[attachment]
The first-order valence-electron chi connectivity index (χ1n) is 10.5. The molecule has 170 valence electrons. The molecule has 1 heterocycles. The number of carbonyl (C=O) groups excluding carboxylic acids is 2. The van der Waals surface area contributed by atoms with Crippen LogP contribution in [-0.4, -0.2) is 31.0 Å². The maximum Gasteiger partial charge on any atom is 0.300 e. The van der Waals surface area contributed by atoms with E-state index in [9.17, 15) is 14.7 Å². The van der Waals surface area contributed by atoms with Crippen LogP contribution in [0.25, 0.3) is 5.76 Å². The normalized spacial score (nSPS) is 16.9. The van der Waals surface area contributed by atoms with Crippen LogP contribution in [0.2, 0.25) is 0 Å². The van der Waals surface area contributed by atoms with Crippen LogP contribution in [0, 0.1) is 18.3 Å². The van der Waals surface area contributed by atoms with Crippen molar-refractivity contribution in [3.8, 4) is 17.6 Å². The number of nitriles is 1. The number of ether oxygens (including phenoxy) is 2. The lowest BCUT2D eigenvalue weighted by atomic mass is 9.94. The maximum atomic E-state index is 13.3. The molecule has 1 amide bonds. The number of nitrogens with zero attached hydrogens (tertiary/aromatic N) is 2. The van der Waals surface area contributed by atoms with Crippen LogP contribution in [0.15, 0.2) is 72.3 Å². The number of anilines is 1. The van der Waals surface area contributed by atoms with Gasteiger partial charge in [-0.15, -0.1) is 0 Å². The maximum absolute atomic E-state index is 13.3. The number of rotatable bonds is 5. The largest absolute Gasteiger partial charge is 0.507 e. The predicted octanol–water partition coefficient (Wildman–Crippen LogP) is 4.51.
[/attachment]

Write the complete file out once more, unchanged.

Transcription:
The first-order valence-electron chi connectivity index (χ1n) is 10.5. The molecule has 170 valence electrons. The molecule has 1 heterocycles. The number of carbonyl (C=O) groups excluding carboxylic acids is 2. The van der Waals surface area contributed by atoms with Crippen LogP contribution in [-0.4, -0.2) is 31.0 Å². The maximum Gasteiger partial charge on any atom is 0.300 e. The van der Waals surface area contributed by atoms with E-state index in [9.17, 15) is 14.7 Å². The van der Waals surface area contributed by atoms with Crippen LogP contribution in [0.25, 0.3) is 5.76 Å². The normalized spacial score (nSPS) is 16.9. The van der Waals surface area contributed by atoms with Crippen LogP contribution in [0.2, 0.25) is 0 Å². The van der Waals surface area contributed by atoms with Crippen LogP contribution in [0, 0.1) is 18.3 Å². The van der Waals surface area contributed by atoms with Crippen molar-refractivity contribution in [3.8, 4) is 17.6 Å². The number of nitriles is 1. The number of ether oxygens (including phenoxy) is 2. The lowest BCUT2D eigenvalue weighted by atomic mass is 9.94. The maximum atomic E-state index is 13.3. The molecule has 1 amide bonds. The number of nitrogens with zero attached hydrogens (tertiary/aromatic N) is 2. The van der Waals surface area contributed by atoms with Crippen LogP contribution in [0.15, 0.2) is 72.3 Å². The number of anilines is 1. The van der Waals surface area contributed by atoms with Gasteiger partial charge in [-0.15, -0.1) is 0 Å². The maximum absolute atomic E-state index is 13.3. The number of rotatable bonds is 5. The largest absolute Gasteiger partial charge is 0.507 e. The predicted octanol–water partition coefficient (Wildman–Crippen LogP) is 4.51.